A Facebook page set up to give voice to IBM workers lit up Thursday with employees reporting another round of layoffs. An IBM spokesperson confirms that some jobs are being cut but affected workers "are being offered jobs" elsewhere within the company.
After more than an hour of impassioned, sometimes angry, debate over legislation that would repeal a controversial state law that limits LGBT rights and transgender bathroom access, the House approved the compromise measure Thursday by a 70-48 vote. Plus: How the bills differ.
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Twitter says says that when you reply to someone -- or to a group -- usernames will no longer count toward those 140 characters. This will be especially helpful with group conversations, where replying to two, three or more users at a time could be especially difficult with the character constraints. Here's how it works.
RTI International will provide technical and regulatory support services for a new biotech accelerator program aiming to boost development of treatments that target antibiotic resistant bacteria.
AT&T wins a multi-year contract to build a nation-wide high-speed network for first responders and says it will invest $40 billion in building it. The communications giant will receive up to $6.5 billion in funding from an independent arm of the U.S. Department of Commerce as well as access to wireless spectrum. Plus: Deatils about the network and video.
Researchers at North Carolina's own Elon University remain deeply involved in some of the world's best Internet research as a partner with the Pew Research Center. And the collaboration of the two has produced a disturbing view about the future of free speech on the net.
Don't miss your chance to vote for your choice in the WRAL TechWire Awards. The balloting is very tight across most of the 12 categories as we count down to the deadline of 11:59 p.m. Friday. Plus, register for free tickets. They are going fast.
Merrette Moore, who launched Lookout Capital in Raleigh seven years ago, has raised $6.4 million for a new investment fund in Wilmington. Plus: A look at the fund and its lengthy list of advisers, including Rich Lee and attorney Jimmy Yates.
The BioMerieux campus in Durham is the only location in the world producing a particular blood culture product to supply the growing global demand due to the rise in sepsis and antibiotic-resistant infections.
SmartSky Networks, the Charlotte startup rolling out an air-to-ground 4G wireless network it says will enable airline passengers to use their own devices for network access, has closed a second round of financing totaling $170 million. Plus: Watch a video overview and see what SmartSky technology offers.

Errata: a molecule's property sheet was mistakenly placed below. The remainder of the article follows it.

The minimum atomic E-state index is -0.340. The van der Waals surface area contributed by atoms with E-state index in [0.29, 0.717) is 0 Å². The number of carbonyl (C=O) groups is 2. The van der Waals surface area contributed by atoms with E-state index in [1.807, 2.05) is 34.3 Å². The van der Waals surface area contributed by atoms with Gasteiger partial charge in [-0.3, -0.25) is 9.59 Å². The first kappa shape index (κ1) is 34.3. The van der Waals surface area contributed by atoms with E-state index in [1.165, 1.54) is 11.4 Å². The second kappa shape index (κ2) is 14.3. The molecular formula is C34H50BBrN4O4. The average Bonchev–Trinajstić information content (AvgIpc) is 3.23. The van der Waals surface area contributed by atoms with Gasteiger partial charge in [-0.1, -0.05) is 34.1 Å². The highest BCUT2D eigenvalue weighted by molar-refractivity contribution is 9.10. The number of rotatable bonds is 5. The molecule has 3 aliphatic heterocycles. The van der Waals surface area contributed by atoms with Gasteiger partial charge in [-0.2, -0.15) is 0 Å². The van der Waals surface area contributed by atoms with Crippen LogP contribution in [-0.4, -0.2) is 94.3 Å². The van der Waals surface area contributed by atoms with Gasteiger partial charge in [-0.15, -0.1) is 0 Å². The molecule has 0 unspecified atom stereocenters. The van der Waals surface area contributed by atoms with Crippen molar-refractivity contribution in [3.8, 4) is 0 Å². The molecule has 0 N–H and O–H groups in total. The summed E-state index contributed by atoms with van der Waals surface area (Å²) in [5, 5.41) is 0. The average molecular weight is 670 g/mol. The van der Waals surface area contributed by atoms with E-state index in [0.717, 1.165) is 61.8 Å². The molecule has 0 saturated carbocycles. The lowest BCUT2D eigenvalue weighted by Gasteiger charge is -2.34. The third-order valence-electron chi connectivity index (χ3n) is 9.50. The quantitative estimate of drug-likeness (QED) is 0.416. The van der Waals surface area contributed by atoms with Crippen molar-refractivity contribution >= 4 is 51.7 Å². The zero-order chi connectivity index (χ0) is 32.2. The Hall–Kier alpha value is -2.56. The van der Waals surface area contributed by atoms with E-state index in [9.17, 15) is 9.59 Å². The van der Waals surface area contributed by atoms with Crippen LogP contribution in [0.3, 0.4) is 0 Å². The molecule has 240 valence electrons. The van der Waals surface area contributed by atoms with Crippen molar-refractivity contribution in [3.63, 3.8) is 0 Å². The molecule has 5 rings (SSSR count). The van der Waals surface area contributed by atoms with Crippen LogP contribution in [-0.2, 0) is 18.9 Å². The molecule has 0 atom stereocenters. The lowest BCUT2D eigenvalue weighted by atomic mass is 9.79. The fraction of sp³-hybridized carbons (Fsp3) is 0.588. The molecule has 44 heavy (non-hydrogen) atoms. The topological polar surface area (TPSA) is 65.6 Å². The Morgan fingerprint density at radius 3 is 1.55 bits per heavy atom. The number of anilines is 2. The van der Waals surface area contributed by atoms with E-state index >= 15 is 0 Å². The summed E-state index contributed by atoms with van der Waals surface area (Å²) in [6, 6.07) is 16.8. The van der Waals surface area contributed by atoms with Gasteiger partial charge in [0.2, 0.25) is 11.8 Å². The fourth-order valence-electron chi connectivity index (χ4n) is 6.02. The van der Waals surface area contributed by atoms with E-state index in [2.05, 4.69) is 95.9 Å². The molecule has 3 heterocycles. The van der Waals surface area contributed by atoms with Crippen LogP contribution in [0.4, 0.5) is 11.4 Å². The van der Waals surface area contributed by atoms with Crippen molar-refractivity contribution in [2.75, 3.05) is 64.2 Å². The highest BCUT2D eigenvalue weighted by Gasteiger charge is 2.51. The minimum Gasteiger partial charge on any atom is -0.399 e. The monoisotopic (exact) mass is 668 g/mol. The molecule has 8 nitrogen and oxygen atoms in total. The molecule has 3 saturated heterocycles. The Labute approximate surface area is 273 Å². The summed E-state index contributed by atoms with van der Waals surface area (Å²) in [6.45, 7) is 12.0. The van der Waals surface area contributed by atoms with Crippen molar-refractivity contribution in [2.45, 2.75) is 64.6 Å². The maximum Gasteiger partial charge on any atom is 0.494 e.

Metabolon is adding a new executive and a supporting team with the goal of incorporating its metabolomics technology in large population studies to identify risk factors and targets for preventive health care.
Students in the JOCO ROBOS make executive, technical, financial, strategic and operational decisions that mirror those of successful engineering companies, priming them for careers in science, technology, engineering and mathematics.
Triangle Women in STEM and Blue Cross and Blue Shield of North Carolina are hosting a conversation with APCO Worldwide's Lisa Ross to explore the current challenges and opportunities in attracting, promoting and retaining local female professionals in STEM fields. Jo Abernathy, Chief Information Officer for Blue Cross and Blue Shield of North Carolina, previews the event and talks about Triangle Women in STEM's efforts.
Samsung seems to be playing it safe with its first major smartphone since the embarrassing recall of its fire-prone Note 7.
Congress has sent President Donald Trump legislation that would kill an online privacy regulation, a move that could eventually allow internet providers such as Comcast, AT&T and Verizon to sell the browsing habits of their customers.. Plus: What the death of broadband privacy rules means
The numbers continue to climb for North Carolina's life science sector, bringing new companies, high-paying jobs and opportunity statewide, according to a new report.
Whether it be our TV sets, cars, bathroom scales, children's toys or medical devices, we are already surrounded by everyday objects equipped with sensors and computers. And the companies that make them can get away with being careless with consumer security -- and with stealing customer data. So, what can be done? Here are some thoughts.